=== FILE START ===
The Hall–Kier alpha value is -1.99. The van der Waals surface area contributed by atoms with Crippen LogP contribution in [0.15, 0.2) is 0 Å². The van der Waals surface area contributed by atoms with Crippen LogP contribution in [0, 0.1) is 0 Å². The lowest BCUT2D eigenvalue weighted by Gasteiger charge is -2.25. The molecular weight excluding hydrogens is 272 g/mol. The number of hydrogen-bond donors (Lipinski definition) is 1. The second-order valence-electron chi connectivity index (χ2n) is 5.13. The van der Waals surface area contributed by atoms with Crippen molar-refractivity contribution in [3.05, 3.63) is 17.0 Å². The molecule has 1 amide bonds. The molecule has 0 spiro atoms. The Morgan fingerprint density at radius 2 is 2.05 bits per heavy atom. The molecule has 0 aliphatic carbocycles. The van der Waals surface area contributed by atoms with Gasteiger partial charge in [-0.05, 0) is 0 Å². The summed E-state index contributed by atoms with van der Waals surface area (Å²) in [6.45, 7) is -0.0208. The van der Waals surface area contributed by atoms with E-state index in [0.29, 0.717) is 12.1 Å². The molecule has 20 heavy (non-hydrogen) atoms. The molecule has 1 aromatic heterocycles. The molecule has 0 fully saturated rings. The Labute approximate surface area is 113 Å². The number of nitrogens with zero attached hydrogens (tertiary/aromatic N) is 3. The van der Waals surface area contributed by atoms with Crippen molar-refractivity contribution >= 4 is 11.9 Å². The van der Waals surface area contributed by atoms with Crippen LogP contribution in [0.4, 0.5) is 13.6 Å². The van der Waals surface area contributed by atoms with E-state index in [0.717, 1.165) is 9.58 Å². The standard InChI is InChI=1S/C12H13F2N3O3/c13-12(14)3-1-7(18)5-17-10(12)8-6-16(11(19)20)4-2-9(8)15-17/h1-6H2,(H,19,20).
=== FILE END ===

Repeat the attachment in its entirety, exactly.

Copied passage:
The Hall–Kier alpha value is -1.99. The van der Waals surface area contributed by atoms with Crippen LogP contribution in [0.15, 0.2) is 0 Å². The van der Waals surface area contributed by atoms with Crippen LogP contribution in [0, 0.1) is 0 Å². The lowest BCUT2D eigenvalue weighted by Gasteiger charge is -2.25. The molecular weight excluding hydrogens is 272 g/mol. The number of hydrogen-bond donors (Lipinski definition) is 1. The second-order valence-electron chi connectivity index (χ2n) is 5.13. The van der Waals surface area contributed by atoms with Crippen molar-refractivity contribution in [3.05, 3.63) is 17.0 Å². The molecule has 1 amide bonds. The molecule has 0 spiro atoms. The Morgan fingerprint density at radius 2 is 2.05 bits per heavy atom. The molecule has 0 aliphatic carbocycles. The van der Waals surface area contributed by atoms with Gasteiger partial charge in [-0.05, 0) is 0 Å². The summed E-state index contributed by atoms with van der Waals surface area (Å²) in [6.45, 7) is -0.0208. The van der Waals surface area contributed by atoms with E-state index in [0.29, 0.717) is 12.1 Å². The molecule has 20 heavy (non-hydrogen) atoms. The molecule has 1 aromatic heterocycles. The molecule has 0 fully saturated rings. The Labute approximate surface area is 113 Å². The number of nitrogens with zero attached hydrogens (tertiary/aromatic N) is 3. The van der Waals surface area contributed by atoms with Crippen molar-refractivity contribution >= 4 is 11.9 Å². The van der Waals surface area contributed by atoms with Crippen LogP contribution in [0.4, 0.5) is 13.6 Å². The van der Waals surface area contributed by atoms with E-state index in [0.717, 1.165) is 9.58 Å². The standard InChI is InChI=1S/C12H13F2N3O3/c13-12(14)3-1-7(18)5-17-10(12)8-6-16(11(19)20)4-2-9(8)15-17/h1-6H2,(H,19,20).